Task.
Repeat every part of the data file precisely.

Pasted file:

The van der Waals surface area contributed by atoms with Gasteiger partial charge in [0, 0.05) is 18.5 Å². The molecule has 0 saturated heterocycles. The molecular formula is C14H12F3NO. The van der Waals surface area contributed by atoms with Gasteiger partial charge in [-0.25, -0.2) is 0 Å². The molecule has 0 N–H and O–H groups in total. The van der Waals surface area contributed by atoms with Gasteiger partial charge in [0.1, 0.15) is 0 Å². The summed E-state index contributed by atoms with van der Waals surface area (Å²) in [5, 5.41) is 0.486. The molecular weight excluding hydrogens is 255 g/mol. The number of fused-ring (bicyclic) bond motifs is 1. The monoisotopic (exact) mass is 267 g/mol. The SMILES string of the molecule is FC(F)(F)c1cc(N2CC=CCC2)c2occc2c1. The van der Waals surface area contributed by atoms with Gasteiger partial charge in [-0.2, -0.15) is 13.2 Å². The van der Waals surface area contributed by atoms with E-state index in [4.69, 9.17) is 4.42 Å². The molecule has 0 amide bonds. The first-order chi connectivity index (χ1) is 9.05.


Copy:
The van der Waals surface area contributed by atoms with Gasteiger partial charge in [0, 0.05) is 18.5 Å². The molecule has 0 saturated heterocycles. The molecular formula is C14H12F3NO. The van der Waals surface area contributed by atoms with Gasteiger partial charge in [-0.25, -0.2) is 0 Å². The molecule has 0 N–H and O–H groups in total. The van der Waals surface area contributed by atoms with Gasteiger partial charge in [0.1, 0.15) is 0 Å². The summed E-state index contributed by atoms with van der Waals surface area (Å²) in [5, 5.41) is 0.486. The molecular weight excluding hydrogens is 255 g/mol. The number of fused-ring (bicyclic) bond motifs is 1. The monoisotopic (exact) mass is 267 g/mol. The SMILES string of the molecule is FC(F)(F)c1cc(N2CC=CCC2)c2occc2c1. The van der Waals surface area contributed by atoms with Gasteiger partial charge in [-0.2, -0.15) is 13.2 Å². The van der Waals surface area contributed by atoms with E-state index in [4.69, 9.17) is 4.42 Å². The molecule has 0 amide bonds. The first-order chi connectivity index (χ1) is 9.05.